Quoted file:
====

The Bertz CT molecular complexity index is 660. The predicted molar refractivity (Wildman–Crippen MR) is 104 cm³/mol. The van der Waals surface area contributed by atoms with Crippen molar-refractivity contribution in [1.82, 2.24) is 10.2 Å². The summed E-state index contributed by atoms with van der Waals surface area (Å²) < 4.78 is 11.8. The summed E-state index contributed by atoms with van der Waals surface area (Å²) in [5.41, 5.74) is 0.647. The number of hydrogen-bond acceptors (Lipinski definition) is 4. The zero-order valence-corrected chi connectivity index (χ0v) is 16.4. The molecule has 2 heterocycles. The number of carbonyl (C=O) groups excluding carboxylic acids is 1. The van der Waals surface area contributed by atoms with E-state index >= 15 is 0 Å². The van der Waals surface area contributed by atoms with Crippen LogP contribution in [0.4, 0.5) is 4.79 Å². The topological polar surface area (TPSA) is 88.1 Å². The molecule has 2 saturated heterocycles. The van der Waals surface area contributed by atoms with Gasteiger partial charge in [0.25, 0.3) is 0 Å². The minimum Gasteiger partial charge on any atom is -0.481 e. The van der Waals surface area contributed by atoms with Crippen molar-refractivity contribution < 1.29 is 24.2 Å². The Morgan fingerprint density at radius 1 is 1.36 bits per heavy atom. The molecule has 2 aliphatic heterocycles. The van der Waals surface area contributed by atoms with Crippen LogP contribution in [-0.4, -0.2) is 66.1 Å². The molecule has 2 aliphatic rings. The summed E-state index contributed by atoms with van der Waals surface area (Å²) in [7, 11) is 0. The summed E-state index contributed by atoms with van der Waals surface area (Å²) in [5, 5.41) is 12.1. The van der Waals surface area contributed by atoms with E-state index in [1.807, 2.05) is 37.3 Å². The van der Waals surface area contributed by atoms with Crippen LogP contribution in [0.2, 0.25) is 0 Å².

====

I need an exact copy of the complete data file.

The Bertz CT molecular complexity index is 660. The predicted molar refractivity (Wildman–Crippen MR) is 104 cm³/mol. The van der Waals surface area contributed by atoms with Crippen molar-refractivity contribution in [1.82, 2.24) is 10.2 Å². The summed E-state index contributed by atoms with van der Waals surface area (Å²) < 4.78 is 11.8. The summed E-state index contributed by atoms with van der Waals surface area (Å²) in [5.41, 5.74) is 0.647. The number of hydrogen-bond acceptors (Lipinski definition) is 4. The zero-order valence-corrected chi connectivity index (χ0v) is 16.4. The molecule has 2 heterocycles. The number of carbonyl (C=O) groups excluding carboxylic acids is 1. The van der Waals surface area contributed by atoms with E-state index >= 15 is 0 Å². The van der Waals surface area contributed by atoms with Crippen LogP contribution in [0.4, 0.5) is 4.79 Å². The topological polar surface area (TPSA) is 88.1 Å². The molecule has 2 saturated heterocycles. The van der Waals surface area contributed by atoms with Gasteiger partial charge in [0.25, 0.3) is 0 Å². The minimum Gasteiger partial charge on any atom is -0.481 e. The van der Waals surface area contributed by atoms with Crippen molar-refractivity contribution < 1.29 is 24.2 Å². The Morgan fingerprint density at radius 1 is 1.36 bits per heavy atom. The molecule has 2 aliphatic heterocycles. The van der Waals surface area contributed by atoms with Crippen LogP contribution in [-0.4, -0.2) is 66.1 Å². The molecule has 2 aliphatic rings. The summed E-state index contributed by atoms with van der Waals surface area (Å²) in [7, 11) is 0. The summed E-state index contributed by atoms with van der Waals surface area (Å²) in [5, 5.41) is 12.1. The van der Waals surface area contributed by atoms with E-state index in [1.807, 2.05) is 37.3 Å². The van der Waals surface area contributed by atoms with Crippen LogP contribution in [0.2, 0.25) is 0 Å².